1637 – The Polish Maelstrom – Snippet 29
Prague railroad station
Colonel Jeff Higgins finished his scrutiny of the train drawn up to the new station the king of Bohemia had had built in his capital. Wallenstein had situated it in that part of the city that would have someday in another universe been called “Wenceslas Square.” In this universe, it had been named Wallenstein Square–which Jeff thought was a little ridiculous since there was no square there yet.
The section of Prague where the train station was located did exist by this time. It was called Nové Město–New Town–and had been established by Charles IV almost three centuries earlier. Protected by a fortified wall, New Town had grown rapidly, partly because the king decreed that all noisome trades had to be located there. The banks of the Vltava River in the area were soon lined with structures suitable for tanners, dyers, fishermen, carpenters and woodworkers of all sorts, brickmakers–you name it and if it was practical and/or loud and smelly, it would be in New Town.
The area that was now Wallenstein Square had been known as the Horse Market, and was still used for that purpose. The only large building yet constructed was the train station at the southeast end of the square, abutting the Horse Gate which led out of the city.
The train station was called–what else?–Wallenstein Station. Jeff was a little puzzled that Wallenstein kept naming things using his original cognomen, when he now had much more prestigious ones he could use, such as Venceslas V Adalbertus. But he was pretty sure Prince Ulrik’s analysis was correct: “Wallenstein has read the famous-in-another-world poet Schiller’s play about him, which Schiller titled Wallenstein. He probably thinks the name is some sort of lucky charm. He’s very superstitious, you know.”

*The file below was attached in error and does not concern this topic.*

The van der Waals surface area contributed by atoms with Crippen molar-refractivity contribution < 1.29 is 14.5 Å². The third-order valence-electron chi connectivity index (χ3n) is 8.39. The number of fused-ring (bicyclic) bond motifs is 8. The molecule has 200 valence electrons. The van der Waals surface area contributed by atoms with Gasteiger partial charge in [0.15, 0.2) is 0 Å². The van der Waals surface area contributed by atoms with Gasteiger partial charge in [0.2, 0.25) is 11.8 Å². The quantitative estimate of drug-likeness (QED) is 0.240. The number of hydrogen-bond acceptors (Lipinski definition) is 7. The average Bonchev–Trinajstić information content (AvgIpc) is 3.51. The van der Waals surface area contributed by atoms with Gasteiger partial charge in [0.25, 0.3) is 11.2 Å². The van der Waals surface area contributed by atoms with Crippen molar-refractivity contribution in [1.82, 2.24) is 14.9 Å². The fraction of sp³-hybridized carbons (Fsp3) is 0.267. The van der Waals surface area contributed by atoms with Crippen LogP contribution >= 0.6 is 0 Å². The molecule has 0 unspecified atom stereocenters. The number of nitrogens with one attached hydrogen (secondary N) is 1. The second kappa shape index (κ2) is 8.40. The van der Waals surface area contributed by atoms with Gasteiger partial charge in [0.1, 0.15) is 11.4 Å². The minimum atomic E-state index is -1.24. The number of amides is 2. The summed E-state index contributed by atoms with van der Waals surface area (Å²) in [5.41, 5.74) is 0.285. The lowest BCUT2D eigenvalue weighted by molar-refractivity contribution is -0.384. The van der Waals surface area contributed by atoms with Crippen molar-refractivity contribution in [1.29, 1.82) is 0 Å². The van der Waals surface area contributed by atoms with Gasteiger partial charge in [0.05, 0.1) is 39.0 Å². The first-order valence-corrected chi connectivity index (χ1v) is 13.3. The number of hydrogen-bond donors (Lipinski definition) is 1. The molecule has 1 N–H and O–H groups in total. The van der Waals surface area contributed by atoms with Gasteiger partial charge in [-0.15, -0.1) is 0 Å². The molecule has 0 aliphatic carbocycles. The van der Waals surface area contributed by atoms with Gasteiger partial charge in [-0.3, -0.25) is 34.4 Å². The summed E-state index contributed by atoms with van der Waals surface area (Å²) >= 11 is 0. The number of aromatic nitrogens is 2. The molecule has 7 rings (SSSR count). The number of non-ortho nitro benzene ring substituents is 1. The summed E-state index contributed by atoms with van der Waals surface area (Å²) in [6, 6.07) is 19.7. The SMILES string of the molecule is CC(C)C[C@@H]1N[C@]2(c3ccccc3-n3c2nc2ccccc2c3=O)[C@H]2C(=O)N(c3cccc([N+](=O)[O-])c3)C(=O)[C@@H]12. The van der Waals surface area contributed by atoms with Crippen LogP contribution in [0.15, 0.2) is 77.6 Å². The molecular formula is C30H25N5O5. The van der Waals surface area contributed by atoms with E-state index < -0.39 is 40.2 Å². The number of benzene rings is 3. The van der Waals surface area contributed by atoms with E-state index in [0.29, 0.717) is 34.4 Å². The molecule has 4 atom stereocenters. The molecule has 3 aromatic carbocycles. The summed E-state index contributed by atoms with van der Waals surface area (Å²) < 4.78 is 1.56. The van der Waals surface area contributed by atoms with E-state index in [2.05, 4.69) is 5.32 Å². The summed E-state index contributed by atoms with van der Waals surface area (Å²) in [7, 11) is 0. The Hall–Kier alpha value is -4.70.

As the years passed since the Ring of Fire, Jeff was finding that “other universe” to be increasingly fantastical. He still had moments when he deeply missed his parents, but not many of them anymore. He had a wife and family of his own now. Perhaps most important of all, he had a life–and not one he could ever have had in the world of his origin.
As for the lucky charm business…
“Good luck with that,” Jeff muttered. Ulrik was standing close enough to him to overhear and cocked his eye quizzically.
“I was just thinking that Wallenstein’s looking pretty bad these days.” Jeff and the prince had had an audience with Bohemia’s ruler the day before, right after they arrived in Prague city. Most of the Hangman Regiment was camped outside the city, of course, since no ruler in this century–well, any century–wanted a lot of foreign troops stationed in his capital.
Wallenstein had been quite cordial and pleasant. But only Jeff and Ulrik had been allowed to see him, since he was now more-or-less permanently confined to his bed. He’d looked…
Awful. At death’s door, as the saying went.
“I don’t think he has much longer to live,” said Ulrik, nodding his agreement.
“And then what’ll happen?”
The prince shrugged. “Nothing too dramatic, unless I’m greatly misreading the situation.”
“And your reading is… what?” Jeff was genuinely interested. Over the past few weeks in Ulrik’s company, he’d come to have a lot of respect for the Danish prince’s political acumen. That boded well for Ulrik’s ability to absorb military lessons in the future.
“The key is that Pappenheim seems to have no political ambitions of his own and he seems genuinely attached to Wallenstein. Without Pappenheim leading or at least lending his support to a coup attempt, I see no way it could succeed.”
Jeff grunted. “Yeah, no kidding.” Pappenheim was the commander of Bohemia’s army and was utterly ferocious in battle. He was universally considered one of the premier generals of the day.
“So I think a regency would be–will be–set up, given that the king’s son is still a small child. Queen Isabella Katharina will be the official regent, but the power will actually be wielded by a privy council. Say this much for Wallenstein, he’s a good judge of talent and has picked capable subordinates and advisers.”
“None of whom are going to be stupid enough or rash enough to piss off Pappenheim. He’d be part of the council but mostly there as the queen’s watchdog.”
“Precisely so.” Ulrik gave the train another quick examination–which really didn’t take long given its modest dimensions.
“What’s your conclusion, Colonel?” he asked. Whenever their discussion ventured onto military issues–which Ulrik defined quite expansively–he was punctilious about getting Jeff’s advice.